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Sight, Touch, and Imagination in Byzantium


  • Date Published: April 2018
  • availability: In stock
  • format: Hardback
  • isbn: 9781108424745

£ 90.00

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About the Authors
  • Considering the interrelations between sight, touch, and imagination, this book surveys classical, late antique, and medieval theories of vision to elaborate on how various spheres of the Byzantine world categorized and comprehended sensation and perception. Revisiting scholarly assumptions about the tactility of sight in the Byzantine world, it demonstrates how the haptic language associated with vision referred to the cognitive actions of the viewer as they grasped sensory data in the mind in order to comprehend and produce working imaginations of objects for thought and memory. At stake is how the affordances and limitations of the senses came to delineate and cultivate the manner in which art and rhetoric was understood as mediating the realities they wished to convey. This would similarly come to contour how Byzantine religious culture could also go about accessing the sacred, the image serving as a site of desire for the mediated representation of the Divine.

    • Proposes a new understanding of theories of vision in the Byzantine world
    • Surveys material from the ancient and medieval Greek worlds
    • Discusses secular and religious, high and low texts
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    Reviews & endorsements

    'This is a very learned and important book, with significant ramifications for thinking about sight and touch, aesthetics, the cultural history of vision, the historiography of Byzantine art and continuity/shift between the classical world and Byzantium. Betancourt shows better than all previous scholarship how theories of vision/touch grow out of their classical intellectual archaeology.' Jas' Elsner, Humphrey Payne Senior Research Fellow in Classical Art, Corpus Christi College, Oxford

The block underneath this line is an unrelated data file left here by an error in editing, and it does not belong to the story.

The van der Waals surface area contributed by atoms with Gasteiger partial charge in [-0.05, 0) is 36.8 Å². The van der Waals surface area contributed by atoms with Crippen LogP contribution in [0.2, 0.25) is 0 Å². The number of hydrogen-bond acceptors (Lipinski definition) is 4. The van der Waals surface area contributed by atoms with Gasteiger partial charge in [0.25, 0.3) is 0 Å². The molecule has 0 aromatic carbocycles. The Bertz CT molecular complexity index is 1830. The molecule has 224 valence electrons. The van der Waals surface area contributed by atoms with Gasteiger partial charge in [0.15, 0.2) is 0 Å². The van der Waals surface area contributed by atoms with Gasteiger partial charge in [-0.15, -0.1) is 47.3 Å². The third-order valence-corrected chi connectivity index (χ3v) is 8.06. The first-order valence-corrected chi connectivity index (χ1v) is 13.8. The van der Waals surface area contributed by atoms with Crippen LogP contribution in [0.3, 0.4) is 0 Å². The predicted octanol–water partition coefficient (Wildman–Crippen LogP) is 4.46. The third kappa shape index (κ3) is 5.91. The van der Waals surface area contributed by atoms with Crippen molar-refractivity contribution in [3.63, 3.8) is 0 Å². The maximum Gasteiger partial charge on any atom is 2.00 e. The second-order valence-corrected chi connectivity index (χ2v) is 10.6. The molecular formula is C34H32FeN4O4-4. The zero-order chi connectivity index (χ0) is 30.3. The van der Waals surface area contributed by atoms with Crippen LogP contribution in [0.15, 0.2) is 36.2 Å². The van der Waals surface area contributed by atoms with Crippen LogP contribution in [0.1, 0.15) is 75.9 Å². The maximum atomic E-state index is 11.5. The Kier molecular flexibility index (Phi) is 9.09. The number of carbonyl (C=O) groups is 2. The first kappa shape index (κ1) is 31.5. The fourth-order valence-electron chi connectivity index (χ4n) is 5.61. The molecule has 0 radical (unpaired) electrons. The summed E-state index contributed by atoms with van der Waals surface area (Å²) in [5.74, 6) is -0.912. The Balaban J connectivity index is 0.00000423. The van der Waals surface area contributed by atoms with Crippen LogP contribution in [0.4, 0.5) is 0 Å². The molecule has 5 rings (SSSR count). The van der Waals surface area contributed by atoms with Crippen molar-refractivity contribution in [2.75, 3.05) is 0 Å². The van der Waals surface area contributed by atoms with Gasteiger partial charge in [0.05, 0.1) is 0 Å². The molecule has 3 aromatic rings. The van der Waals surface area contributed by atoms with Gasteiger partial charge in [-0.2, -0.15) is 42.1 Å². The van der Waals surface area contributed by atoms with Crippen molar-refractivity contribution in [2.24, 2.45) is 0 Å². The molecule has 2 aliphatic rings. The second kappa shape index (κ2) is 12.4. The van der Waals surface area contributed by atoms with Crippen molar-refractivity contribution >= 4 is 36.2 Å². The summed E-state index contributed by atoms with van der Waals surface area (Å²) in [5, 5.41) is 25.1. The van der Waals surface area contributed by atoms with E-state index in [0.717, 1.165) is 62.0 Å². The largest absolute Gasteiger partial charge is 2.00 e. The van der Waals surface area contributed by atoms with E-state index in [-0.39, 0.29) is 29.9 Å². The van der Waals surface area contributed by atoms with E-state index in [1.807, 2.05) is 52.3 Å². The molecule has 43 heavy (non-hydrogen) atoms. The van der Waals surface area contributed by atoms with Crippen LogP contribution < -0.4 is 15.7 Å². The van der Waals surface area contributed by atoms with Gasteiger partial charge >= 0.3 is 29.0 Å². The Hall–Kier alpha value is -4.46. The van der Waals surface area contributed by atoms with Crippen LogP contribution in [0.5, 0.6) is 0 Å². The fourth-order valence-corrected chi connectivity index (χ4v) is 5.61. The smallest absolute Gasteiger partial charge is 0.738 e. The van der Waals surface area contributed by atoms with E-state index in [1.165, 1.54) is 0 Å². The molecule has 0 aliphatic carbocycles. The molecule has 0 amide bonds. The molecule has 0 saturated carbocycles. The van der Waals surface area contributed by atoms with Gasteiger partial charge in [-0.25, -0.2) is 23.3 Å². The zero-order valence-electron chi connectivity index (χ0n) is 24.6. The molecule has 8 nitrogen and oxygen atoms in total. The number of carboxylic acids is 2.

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    Product details

    • Date Published: April 2018
    • format: Hardback
    • isbn: 9781108424745
    • length: 416 pages
    • dimensions: 235 x 160 x 26 mm
    • weight: 0.73kg
    • contains: 3 tables
    • availability: In stock
  • Table of Contents

    Note to the reader
    Introduction: can't touch this
    Part I. How Sight Is Not Touch:
    1. The medium of sight
    2. The problem of tactility
    3. The commonalities of the senses
    Part II. Photios and the Unfolding of Perception: Introduction
    4. Has the mind seen?: the language of effluxes
    5. Has it grasped?: apprehending the object
    6. Has it visualized?, I: the grasp of the imagination
    7. Has it visualized?, II: the problem of fantasy
    8. Then it has effortlessly …: judgment and assent
    Part III. Mediation, Veneration, Remediation:
    9. Medium and mediation
    10. Tactility and veneration
    11. Synaesthesia and remediation
    Conclusion: tempted to touch

  • Author

    Roland Betancourt, University of California, Irvine
    Roland Betancourt is an Assistant Professor of Art History at the University of California, Irvine. In the 2016–2017 academic year, he was the Elizabeth and J. Richardson Dilworth Fellow at the Institute for Advanced Study in Princeton. He has co-edited Byzantium/Modernism: The Byzantine as Method in Modernity (2015), and is the author of a forthcoming book on the intersectionality of race, sexuality, and gender identity in the medieval world.

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